7. Collection and Analysis of Rate Data

You can observe a lot just by watching.

—Yogi Berra, New York Yankees

7.1 The Algorithm for Data Analysis

For batch systems, the usual procedure is to collect concentration–time data, which we then use to determine the rate law. Table 7-1 gives a seven-step procedure we will emphasize in analyzing reaction engineering data.

Data for homogeneous reactions is most often obtained in a batch reactor. After postulating a rate law in Step 1 and combining it with a mole balance in Step 2, we next use any or all of the methods in Step 5 to process the data and arrive at the reaction orders and specific reaction-rate constants.

Analysis of heterogeneous reactions is shown in Step 6. For gas–solid heterogeneous reactions, we need to have an understanding of the reaction and possible mechanisms in order to postulate the rate law in Step 6B. After studying Chapter 10 on heterogeneous reactions, one will be able to postulate different rate laws and then use Polymath nonlinear regression to choose the “best” rate-law and reaction-rate-law parameters (see Example 10-3 on pages 494–496).

The procedure we will use to delineate the rate law and rate-law parameters is given in Table 7-1.

TABLE 7-1 STEPS IN ANALYZING RATE DATA

  1. Postulate a rate law.

    1. Power-law models for homogeneous reactions

      -rA=kCAα, -rA=kCAα CBβ

    2. Langmuir-Hinshelwood models for heterogeneous reactions

      -rA=kPA1+KAPA, -rA=kPAPB(1+KAPA+PB)2

  2. Select reactor type and corresponding mole balance.

    1. If batch reactor (Section 7.2), use mole balance on Reactant A

      -rA=-dCAdt(T7-1.1)

    2. If differential PBR (Section 7.6), use mole balance on Product P (A → P)

      -rA=FPΔW=CPυ0/ΔW(T7-1.2)

  3. Process your data in terms of the measured variable (e.g., NA, CA, or PA). If necessary, rewrite your mole balance in terms of the measured variable (e.g., PA).

  4. Look for simplifications. For example, if one of the reactants is in excess, assume its concentration is constant. If the gas-phase mole fraction of reactant A is small, set. ɛ ≈ 0

  5. For a batch reactor, calculate –rA as a function of concentration CA to determine the reaction order.

    1. Differential analysis (Section 7.4)

      Combine the mole balance (T7-1.1) and power-law model (T7-1.3)

      -rA=kCAα(T7-1.3)

      dCAdt=kCAα(T7-1.4)

      and then take the natural log

      ln(-dCAdt)=ln(-rA)=lnk+αlnCA(T7-1.5)

      (1) Find -dCAdt from CA versus t data by either the

            (a) Graphical differentiation (not often used)

            (b) Finite difference method or

            (c) Polynomial fit

      (2) Either plot [ln(-dCAdt)] versus ln CA to find reaction order α, which is the slope of the line fit to the data

      or

      (3) Use nonlinear regression to find α and k simultaneously.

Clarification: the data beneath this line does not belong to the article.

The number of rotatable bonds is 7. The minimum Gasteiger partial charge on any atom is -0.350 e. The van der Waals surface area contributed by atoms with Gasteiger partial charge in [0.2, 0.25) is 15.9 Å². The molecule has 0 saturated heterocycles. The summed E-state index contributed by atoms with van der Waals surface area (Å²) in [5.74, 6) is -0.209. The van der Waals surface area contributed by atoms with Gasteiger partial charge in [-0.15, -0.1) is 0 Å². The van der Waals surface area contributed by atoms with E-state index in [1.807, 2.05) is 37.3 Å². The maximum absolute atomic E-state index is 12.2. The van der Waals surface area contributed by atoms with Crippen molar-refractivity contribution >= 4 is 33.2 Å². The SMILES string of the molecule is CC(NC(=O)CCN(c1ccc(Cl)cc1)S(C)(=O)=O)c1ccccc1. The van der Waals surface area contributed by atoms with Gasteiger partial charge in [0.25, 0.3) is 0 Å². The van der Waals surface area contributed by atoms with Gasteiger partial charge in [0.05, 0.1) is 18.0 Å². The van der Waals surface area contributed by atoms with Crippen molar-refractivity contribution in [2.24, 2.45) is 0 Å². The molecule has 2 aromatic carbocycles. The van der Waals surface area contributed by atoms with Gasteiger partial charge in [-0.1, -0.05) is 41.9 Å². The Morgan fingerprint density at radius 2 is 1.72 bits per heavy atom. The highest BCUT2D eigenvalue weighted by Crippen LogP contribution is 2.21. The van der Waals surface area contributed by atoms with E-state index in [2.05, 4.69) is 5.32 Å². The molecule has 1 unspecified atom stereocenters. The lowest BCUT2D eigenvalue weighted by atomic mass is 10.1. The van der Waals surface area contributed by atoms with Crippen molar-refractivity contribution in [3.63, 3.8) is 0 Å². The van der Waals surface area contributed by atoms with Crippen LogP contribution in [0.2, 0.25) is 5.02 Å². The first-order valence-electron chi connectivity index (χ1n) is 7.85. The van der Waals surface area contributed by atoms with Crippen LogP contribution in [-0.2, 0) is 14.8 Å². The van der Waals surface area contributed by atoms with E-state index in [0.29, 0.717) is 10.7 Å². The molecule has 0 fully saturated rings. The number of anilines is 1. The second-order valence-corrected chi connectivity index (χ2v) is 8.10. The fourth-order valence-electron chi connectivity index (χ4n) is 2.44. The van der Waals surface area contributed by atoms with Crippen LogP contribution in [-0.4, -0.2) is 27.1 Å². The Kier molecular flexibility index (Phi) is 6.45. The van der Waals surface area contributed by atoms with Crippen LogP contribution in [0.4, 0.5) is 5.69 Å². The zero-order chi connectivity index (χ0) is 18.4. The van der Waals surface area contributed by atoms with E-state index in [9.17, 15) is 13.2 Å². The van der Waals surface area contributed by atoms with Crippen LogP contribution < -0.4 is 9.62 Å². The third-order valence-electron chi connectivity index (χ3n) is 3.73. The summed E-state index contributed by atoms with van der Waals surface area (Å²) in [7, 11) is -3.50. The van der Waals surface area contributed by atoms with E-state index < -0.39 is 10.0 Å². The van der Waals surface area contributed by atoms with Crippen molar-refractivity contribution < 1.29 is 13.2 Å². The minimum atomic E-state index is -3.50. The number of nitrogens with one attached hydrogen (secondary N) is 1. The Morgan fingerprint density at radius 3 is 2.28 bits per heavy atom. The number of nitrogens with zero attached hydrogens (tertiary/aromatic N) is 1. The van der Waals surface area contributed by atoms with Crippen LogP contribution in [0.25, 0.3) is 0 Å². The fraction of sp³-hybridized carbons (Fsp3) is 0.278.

(4) The method of initial rates (http://www.umich.edu/~elements/6e/07chap/prof-7-1.html). This method is used for highly reversible reactions and requires multiple experiments at different initial concentrations. Here we need to find (dCAdt)t=0 as a function of CA0

      ln(dCAdt)t=0=ln k + α ln CA0(T7-1.6)

      One can use Equation (T7-1.6) to plot the data as described in (2) above or as in (3) above use regression.

    2. Integral method (Section 7.3)

      For rA=kCAα, the combined mole balance and rate law is

      -dCAdt=kCAα(T7-1.4)

      Guess α and integrate Equation (T7-1.4). Rearrange your equation to obtain the appropriate function of CA, which when plotted as a function of time should be linear. If it is linear, then the guessed value of α is correct and the slope is the specific reaction rate, k. If it is not linear, guess again for α. If you guess α = 0, 1, and 2, and none of these orders fit the data, proceed to nonlinear regression.

    3. Nonlinear regression (Polymath; Section 7.5):

      Integrate Equation (T7-1.4) to obtain

      t=1k[CA0(1α)CA(1α)(1α)] for α1(T7-1.7)

      Whenever possible, I would encourage the use of nonlinear regression.

      Use Polymath regression to find α and k. A Polymath tutorial on regression with screen shots can be found on the CRE Web site at http://umich.edu/~elements/6e/07chap/Example_7-3_Polymath_nonlinear_regression_tutorial.pdf and at http://www.umich.edu/~elements/6e/software/nonlinear_regression_tutorial.pdf.

  6. For differential PBR, calculate rA as a function of CA or PA (Section 7.6).

    1. Calculate rA=υ0CpΔW as a function of reactant concentration, CA or partial pressure PA.

    2. Choose a model (see Chapter 10), for example,

      rA=kPA1+KAPA

    3. Use nonlinear regression to find the best model and model parameters. See example on the CRE Web site Summary Notes for Chapter 10, using data from heterogeneous catalysis.

  7. Analyze your rate law model for “goodness of fit.” Calculate a correlation coefficient.

7.2 Determining the Reaction Order for Each of Two Reactants Using the Method of Excess

Batch reactors are used primarily to determine rate-law parameters for homogeneous reactions. This determination is usually achieved by measuring concentration as a function of time and then using either the integral, differential, or nonlinear regression method of data analysis to determine the reaction order, α, and specific reaction-rate constant, k. If some reaction parameter other than concentration is monitored, such as pressure, the mole balance must be rewritten in terms of the measured variable (e.g., pressure, as shown in the example in Solved Problems on the CRE Web site at http://www.umich.edu/~elements/6e/07chap/pdf/excd5-1.pdf).

Process data in terms of the measured variable.